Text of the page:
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Financial Management for Authorpreneurs (Part 2): How to Measure Net Income

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Karen Myers shares her expertise in financial management for the benefit of indie authorpreneurs

To help indie authors evaluate the effectiveness of their writing as a business, in the second of a short series of posts US authorpreneur Karen Myers, formerly a Chief Operating Officer and Chief Financial Officer  for several small-medium businesses, tells us how to evaluate our writing activities commercially and how to improve their profitability, addressing gross income, net income and return on investment.

In this post, she defines the concept of net income, shows how to calculate it, and demonstrates strategic use of that information.

(Karen uses accounting terminology from the USA business world, but all countries do similar things though the terms may vary.)

 

 

Net income or Do you actually make money?

Your business has costs, of course, such as marketing, office supplies, rent, utilities, and so forth. These costs are indirect — they’re not associated with a particular line of business, or they’re not required to produce the product being sold, which would make them part of COGS (Cost of Goods Sold).

Typically these indirect costs are relatively stable. They don’t grow very quickly as the lines of business grow, and they’re quite predictable. In American terminology, this is often referred to as the “nut”, the cost you have to cover with your Gross Profits (see previous post for a reminder of what this means) in order to be profitable overall.

Net Income = Gross Income minus all indirect costs.

Net Income is what you pay taxes on.

In a larger business, the indirect costs would include salaries for anyone not actually making or managing the products that are sold, and the related healthcare, pensions, and other costs.

Obviously your Gross Income has to be profitable before your Net Income can be, and you must pay particular attention to trying to minimize your indirect costs.

Marketing

Marketing is usually applied to a particular business line, and often to one element in the line, such as an ad for a particular book. Why is that considered an indirect cost instead of a direct cost?

Part of the reason is that it can be difficult to associate a particular marketing cost with a particular sales income, but the main reason is that marketing is an optional cost. You can produce the titles, or consulting work, or whatever line of business without marketing. You may make more money if you also market it, but you don’t have to incur that cost necessarily.

Coming soon: the third post will complete the financial picture by addressing Return on Investment.

Karen Myers frequently shares valuable business management information relevant to indie authors on her website, www.hollowlands.com, as well as news about her writing and publishing activities, such as a longer version of this post here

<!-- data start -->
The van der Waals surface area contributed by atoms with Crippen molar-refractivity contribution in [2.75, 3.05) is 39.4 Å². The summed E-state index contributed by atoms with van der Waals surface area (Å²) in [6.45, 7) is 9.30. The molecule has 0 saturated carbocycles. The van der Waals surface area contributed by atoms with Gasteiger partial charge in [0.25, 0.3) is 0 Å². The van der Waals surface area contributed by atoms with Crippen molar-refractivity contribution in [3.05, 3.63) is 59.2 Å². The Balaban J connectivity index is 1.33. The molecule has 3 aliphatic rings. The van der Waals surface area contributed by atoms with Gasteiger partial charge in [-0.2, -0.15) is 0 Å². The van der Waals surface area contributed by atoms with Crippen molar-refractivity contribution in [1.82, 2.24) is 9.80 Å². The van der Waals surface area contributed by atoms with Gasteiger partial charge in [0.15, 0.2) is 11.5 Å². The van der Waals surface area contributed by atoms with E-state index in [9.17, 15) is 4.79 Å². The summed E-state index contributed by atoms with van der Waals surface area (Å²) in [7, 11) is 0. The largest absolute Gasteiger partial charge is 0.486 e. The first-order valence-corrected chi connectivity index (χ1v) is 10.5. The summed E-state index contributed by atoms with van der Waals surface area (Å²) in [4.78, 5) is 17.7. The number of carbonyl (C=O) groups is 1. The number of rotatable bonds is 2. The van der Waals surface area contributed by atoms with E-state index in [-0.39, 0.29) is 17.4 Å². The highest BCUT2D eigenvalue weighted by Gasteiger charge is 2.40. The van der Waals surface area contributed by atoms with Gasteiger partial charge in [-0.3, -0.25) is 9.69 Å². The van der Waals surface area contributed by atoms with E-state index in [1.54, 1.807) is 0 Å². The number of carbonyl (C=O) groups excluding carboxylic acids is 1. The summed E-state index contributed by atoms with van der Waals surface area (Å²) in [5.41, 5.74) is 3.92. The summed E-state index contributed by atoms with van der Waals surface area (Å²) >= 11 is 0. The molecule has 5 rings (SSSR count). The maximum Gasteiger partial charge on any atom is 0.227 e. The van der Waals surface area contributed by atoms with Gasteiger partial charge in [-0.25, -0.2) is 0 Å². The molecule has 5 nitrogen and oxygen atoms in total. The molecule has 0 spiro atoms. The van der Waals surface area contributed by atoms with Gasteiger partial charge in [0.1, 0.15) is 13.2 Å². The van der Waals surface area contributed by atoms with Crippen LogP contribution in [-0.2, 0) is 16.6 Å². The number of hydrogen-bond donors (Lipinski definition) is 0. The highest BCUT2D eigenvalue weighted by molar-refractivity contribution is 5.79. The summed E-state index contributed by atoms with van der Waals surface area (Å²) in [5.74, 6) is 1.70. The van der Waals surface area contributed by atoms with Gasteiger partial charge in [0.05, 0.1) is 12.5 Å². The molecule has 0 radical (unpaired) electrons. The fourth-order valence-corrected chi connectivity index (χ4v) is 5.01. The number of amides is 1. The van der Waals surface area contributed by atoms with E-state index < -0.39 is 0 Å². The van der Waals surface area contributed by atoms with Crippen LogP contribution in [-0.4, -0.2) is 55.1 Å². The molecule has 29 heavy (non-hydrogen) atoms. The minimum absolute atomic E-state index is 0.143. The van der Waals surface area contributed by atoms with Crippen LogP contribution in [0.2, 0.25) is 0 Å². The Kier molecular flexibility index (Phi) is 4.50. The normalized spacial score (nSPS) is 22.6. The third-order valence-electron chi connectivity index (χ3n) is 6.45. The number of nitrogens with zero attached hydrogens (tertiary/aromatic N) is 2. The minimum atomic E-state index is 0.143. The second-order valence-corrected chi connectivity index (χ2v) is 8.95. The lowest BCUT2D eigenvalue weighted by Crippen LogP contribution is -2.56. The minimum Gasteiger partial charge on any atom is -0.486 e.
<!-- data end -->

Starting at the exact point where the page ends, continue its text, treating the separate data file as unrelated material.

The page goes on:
#Indieauthors - do you know how to work out your net income and how to use that data to improve your author business? Let @hollowlandsbook authorpreneur Karen Myers explain... Click To Tweet

IN CASE YOU MISSED IT:
THE FIRST POST IN THIS SERIES ABOUT FINANCIAL MANAGEMENT FOR INDIE AUTHORS

Financial Management for Authorpreneurs (Part 1): How to Measure Gross Income and What That Means for Your Indie Author Business

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3 Responses to Financial Management for Authorpreneurs (Part 2): How to Measure Net Income

  1. K.S. Trenten July 14, 2018 at 11:36 pm #

    Thank you for sharing this information with us. It helps me get a more organized picture of myself as a business entity.

  2. Karen Myers July 13, 2018 at 3:08 pm #

    No, it’s the same. Gross Income is Income minus Direct Costs. Net Income is Gross Income minus Indirect Costs. That’s the same thing as saying: Net Income is Income minus Direct and Indirect Costs.

    It’s just that the former version is much more useful for analyzing the performance of your business.

    Distribution of overheads can indeed get complicated, but mostly at the labor level (dividing one person’s time into different kinds of tasks). For our little businesses, it isn’t really worth bothering with. (For trad. publishers, it’s a different story.)

    There are two philosophies about financial management structures: build reports to make the tax and regulatory bureaus leave you alone, or build reports that help you understand your business better. I am heavily prejudiced toward the latter.

  3. Howard matthews July 12, 2018 at 9:03 am #

    I’m not sure this is right for U.K. Authors. Net income, what you pay tax on, is income minus all costs, direct and indirect. Your business cards can’t be attributed to single book but are still a business cost. The cover is for a single book and is still a cost to be deducted before net income.
    Bigger businesses may have multiple activities all needing separate accounting and the distribution of overheads can get complicated.
    Profit can also be measured at different points; gross, net, before and after tax etc
    U.S system may be very different…

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